EGON VON GREYERZ: I think our business, when it comes to gold, is very different to most peoples, because we are, if you want, preaching to the converted. We are concerned about the risks in the world. We're saying that, because of these risks, you have to keeps part of your capital outside the banking system in a form that actually will always have a value-- it will fluctuate, but always have a value-- and against paper money, has always appreciated throughout history. Because paper money, as we said before, goes down to zero.
So the gold peaked, initially, in 2011, and then remained strong for another year or so, and start going down properly in early 2013. Now, throughout the whole of the downturn in gold, our assets-- although, we're not holding in our balance sheet, because they're clients' assets, not ours-- but our gold assets have increased-- constantly increased.
So that means that the investor we have hasn't changed his mind because of the fall in the price of gold. And of course, then there are new buyers coming in, and of course, people love buying when things go up. Buying high, selling low is the method that--
GRANT WILLIAMS: Reassuringly expensive, I think is the phrase.
EGON VON GREYERZ: So when you tell them that you should buy, when it's unloved and undervalued, like we did in 2002 at $300-- some of our investors have done that and believe in that. They are not worried about the price. We get very, very few calls, when gold goes down, and virtually no sellers. So from that point of view, we are unique.
We are, in part, immune-- our investors are immune to the fluctuations in the gold price. Course, there will be more buying, if it really goes up, because then more people will enter that market. So obviously, we saw a bit more buying, yes, first six months, or even eight months of this year. And the last month or two has been more quiet.
But as I said, we are not typical. We are not the hedge fund, where people go in when it goes up, and sell when it goes down. So our business is a much more stable business, because our investors do what we believe is right. They keep their gold as insurance against other things in the world. And the thing is you can't wait to buy your insurance the day before the fire, and then get rid of it when you had the fire, and then wait until the next one. So you just have to sit on it. And you know, over time, if you live long enough, gold will depreciate, or paper money will depreciate.
GRANT WILLIAMS: I think everybody watching this who manages gold assets is secretly cursing you right now that the phone wasn't ringing, when the price goes down. Because people are so used to nervous, skittish investors in a very, very volatile asset.
EGON VON GREYERZ: But gold isn't really volatile. You don't buy gold because of events. Gold, as we know, maintains a constant value, and paper money goes down. And therefore, we know it's guaranteed that paper money will continue to depreciate. And therefore, gold will always measure that. And it's that simple.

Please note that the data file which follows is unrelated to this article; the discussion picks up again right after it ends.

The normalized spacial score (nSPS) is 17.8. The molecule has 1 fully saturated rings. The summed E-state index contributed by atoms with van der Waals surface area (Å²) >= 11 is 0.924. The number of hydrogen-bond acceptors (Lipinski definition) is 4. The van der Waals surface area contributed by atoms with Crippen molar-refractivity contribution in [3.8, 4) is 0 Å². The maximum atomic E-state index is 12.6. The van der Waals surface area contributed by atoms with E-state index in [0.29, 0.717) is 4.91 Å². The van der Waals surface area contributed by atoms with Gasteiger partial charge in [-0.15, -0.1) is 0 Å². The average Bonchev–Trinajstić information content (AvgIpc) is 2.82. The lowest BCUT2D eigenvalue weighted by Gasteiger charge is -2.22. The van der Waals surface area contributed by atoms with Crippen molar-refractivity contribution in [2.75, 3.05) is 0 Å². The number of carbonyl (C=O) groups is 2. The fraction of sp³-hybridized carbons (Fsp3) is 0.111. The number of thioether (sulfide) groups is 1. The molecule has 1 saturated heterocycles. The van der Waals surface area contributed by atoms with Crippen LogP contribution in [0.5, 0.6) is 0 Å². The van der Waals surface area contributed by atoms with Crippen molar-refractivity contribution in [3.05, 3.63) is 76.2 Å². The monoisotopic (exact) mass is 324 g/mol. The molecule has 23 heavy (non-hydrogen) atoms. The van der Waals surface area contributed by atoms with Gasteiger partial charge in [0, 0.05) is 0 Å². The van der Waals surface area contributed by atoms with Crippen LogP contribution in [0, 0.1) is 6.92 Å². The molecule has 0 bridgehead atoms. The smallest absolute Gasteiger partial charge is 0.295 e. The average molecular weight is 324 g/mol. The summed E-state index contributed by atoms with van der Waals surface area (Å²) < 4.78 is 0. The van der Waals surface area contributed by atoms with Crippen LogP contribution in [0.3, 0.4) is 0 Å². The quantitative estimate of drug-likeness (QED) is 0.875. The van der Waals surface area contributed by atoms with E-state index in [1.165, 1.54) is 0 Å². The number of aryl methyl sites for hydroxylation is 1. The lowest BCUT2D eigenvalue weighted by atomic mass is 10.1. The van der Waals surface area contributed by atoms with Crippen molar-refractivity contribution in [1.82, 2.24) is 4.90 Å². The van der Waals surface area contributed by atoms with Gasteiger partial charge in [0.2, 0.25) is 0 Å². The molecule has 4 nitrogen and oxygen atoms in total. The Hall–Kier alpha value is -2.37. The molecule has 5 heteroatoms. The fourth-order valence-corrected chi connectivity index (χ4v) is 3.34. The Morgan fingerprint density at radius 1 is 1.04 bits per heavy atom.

Now, if you want to try to trade every in and out, you're guaranteed to lose-- absolutely guaranteed to lose. And our investors don't do that. Of course, no one likes when it goes down. And now, we are at $1,185 or 90 today. Yes, of course, it can go down to the previous lows again, because when there's no demand, and now, with a temporary strong dollar, gold is reflecting that.
And therefore, in the paper market, it is so easy to push it down to any level in the short term. But in my view, all the fundamentals for gold to go up to much higher levels is still there-- hasn't changed, and they will not change.
GRANT WILLIAMS: Yeah. This is a constant source of bewilderment to me, when you have an asset that is an element-- it's literally an element-- it's in the periodic table-- and yet, people can't value it for its fundamental properties. I find that really strange to do. Because people don't think of it the way you think of it. And people do get shaken out by the volatility, and they do get worried when price falls. It's a rare investor that actually does think of it in the way that you do.
EGON VON GREYERZ: Because the world today is all about instant gratification. You buy something now, and you want to make 20% at the end of the year. If you buy a property, everything must go up short-term. And everybody trades in and out. And of course, in bull markets, everyone is an expert, as we know. And in bear markets, nobody knows anything.
GRANT WILLIAMS: Right.
EGON VON GREYERZ: We have to come back to the risks, and this is the reason behind [INAUDIBLE] the risks are, that no sovereign state-- major sovereign state will ever repay the debt. That's guaranteed-- absolutely guaranteed. The Japanese economy will sink into the Pacific. As we know, they're buying all the bonds they're issuing themselves.